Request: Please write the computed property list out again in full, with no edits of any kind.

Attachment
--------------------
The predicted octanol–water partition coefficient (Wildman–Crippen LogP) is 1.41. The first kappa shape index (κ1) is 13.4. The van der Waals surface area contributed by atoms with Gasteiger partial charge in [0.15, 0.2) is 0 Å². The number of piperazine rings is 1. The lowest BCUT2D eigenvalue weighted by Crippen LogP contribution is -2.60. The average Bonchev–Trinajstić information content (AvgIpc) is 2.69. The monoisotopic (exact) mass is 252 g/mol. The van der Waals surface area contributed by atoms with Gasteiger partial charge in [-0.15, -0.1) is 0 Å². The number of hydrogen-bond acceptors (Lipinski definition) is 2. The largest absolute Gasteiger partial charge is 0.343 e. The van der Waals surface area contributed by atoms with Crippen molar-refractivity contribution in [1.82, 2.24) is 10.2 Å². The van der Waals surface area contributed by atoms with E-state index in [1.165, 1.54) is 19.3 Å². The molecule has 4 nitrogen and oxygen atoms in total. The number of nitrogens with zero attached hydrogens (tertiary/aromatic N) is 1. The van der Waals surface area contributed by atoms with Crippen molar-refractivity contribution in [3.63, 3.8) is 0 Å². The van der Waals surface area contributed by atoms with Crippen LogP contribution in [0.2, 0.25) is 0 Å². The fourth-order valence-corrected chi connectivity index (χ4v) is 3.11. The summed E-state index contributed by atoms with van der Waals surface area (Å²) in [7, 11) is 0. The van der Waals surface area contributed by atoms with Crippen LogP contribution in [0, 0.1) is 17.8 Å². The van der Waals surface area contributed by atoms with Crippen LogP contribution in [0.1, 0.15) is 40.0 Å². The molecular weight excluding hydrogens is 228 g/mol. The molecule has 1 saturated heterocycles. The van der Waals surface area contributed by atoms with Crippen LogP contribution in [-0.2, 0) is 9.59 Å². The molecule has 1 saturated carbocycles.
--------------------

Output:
The predicted octanol–water partition coefficient (Wildman–Crippen LogP) is 1.41. The first kappa shape index (κ1) is 13.4. The van der Waals surface area contributed by atoms with Gasteiger partial charge in [0.15, 0.2) is 0 Å². The number of piperazine rings is 1. The lowest BCUT2D eigenvalue weighted by Crippen LogP contribution is -2.60. The average Bonchev–Trinajstić information content (AvgIpc) is 2.69. The monoisotopic (exact) mass is 252 g/mol. The van der Waals surface area contributed by atoms with Gasteiger partial charge in [-0.15, -0.1) is 0 Å². The number of hydrogen-bond acceptors (Lipinski definition) is 2. The largest absolute Gasteiger partial charge is 0.343 e. The van der Waals surface area contributed by atoms with Crippen molar-refractivity contribution in [1.82, 2.24) is 10.2 Å². The van der Waals surface area contributed by atoms with E-state index in [1.165, 1.54) is 19.3 Å². The molecule has 4 nitrogen and oxygen atoms in total. The number of nitrogens with zero attached hydrogens (tertiary/aromatic N) is 1. The van der Waals surface area contributed by atoms with Crippen molar-refractivity contribution in [3.63, 3.8) is 0 Å². The van der Waals surface area contributed by atoms with Crippen LogP contribution in [0.2, 0.25) is 0 Å². The fourth-order valence-corrected chi connectivity index (χ4v) is 3.11. The summed E-state index contributed by atoms with van der Waals surface area (Å²) in [7, 11) is 0. The van der Waals surface area contributed by atoms with Crippen LogP contribution in [0, 0.1) is 17.8 Å². The van der Waals surface area contributed by atoms with Crippen LogP contribution in [0.1, 0.15) is 40.0 Å². The molecular weight excluding hydrogens is 228 g/mol. The molecule has 1 saturated heterocycles. The van der Waals surface area contributed by atoms with Crippen LogP contribution in [-0.2, 0) is 9.59 Å². The molecule has 1 saturated carbocycles.